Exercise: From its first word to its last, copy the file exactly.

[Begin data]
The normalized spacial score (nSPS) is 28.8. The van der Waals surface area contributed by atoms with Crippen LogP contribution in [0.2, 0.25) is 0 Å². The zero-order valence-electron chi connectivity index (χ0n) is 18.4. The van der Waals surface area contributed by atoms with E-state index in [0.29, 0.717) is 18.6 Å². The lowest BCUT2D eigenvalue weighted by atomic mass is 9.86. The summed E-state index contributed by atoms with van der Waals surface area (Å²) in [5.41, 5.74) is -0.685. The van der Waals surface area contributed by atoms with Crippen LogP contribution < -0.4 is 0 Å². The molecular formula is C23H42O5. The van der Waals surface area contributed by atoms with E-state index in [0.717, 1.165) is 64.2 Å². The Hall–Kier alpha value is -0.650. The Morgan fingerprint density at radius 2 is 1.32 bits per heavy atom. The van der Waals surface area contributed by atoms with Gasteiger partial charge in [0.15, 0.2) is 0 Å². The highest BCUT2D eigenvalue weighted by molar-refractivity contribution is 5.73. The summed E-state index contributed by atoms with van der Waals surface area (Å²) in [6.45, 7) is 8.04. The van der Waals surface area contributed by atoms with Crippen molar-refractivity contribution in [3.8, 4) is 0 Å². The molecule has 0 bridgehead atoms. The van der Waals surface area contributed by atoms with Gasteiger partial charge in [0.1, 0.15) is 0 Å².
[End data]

The normalized spacial score (nSPS) is 28.8. The van der Waals surface area contributed by atoms with Crippen LogP contribution in [0.2, 0.25) is 0 Å². The zero-order valence-electron chi connectivity index (χ0n) is 18.4. The van der Waals surface area contributed by atoms with E-state index in [0.29, 0.717) is 18.6 Å². The lowest BCUT2D eigenvalue weighted by atomic mass is 9.86. The summed E-state index contributed by atoms with van der Waals surface area (Å²) in [5.41, 5.74) is -0.685. The van der Waals surface area contributed by atoms with Crippen LogP contribution < -0.4 is 0 Å². The molecular formula is C23H42O5. The van der Waals surface area contributed by atoms with E-state index in [0.717, 1.165) is 64.2 Å². The Hall–Kier alpha value is -0.650. The Morgan fingerprint density at radius 2 is 1.32 bits per heavy atom. The van der Waals surface area contributed by atoms with Gasteiger partial charge in [0.15, 0.2) is 0 Å². The highest BCUT2D eigenvalue weighted by molar-refractivity contribution is 5.73. The summed E-state index contributed by atoms with van der Waals surface area (Å²) in [6.45, 7) is 8.04. The van der Waals surface area contributed by atoms with Crippen molar-refractivity contribution in [3.8, 4) is 0 Å². The molecule has 0 bridgehead atoms. The van der Waals surface area contributed by atoms with Gasteiger partial charge in [0.1, 0.15) is 0 Å².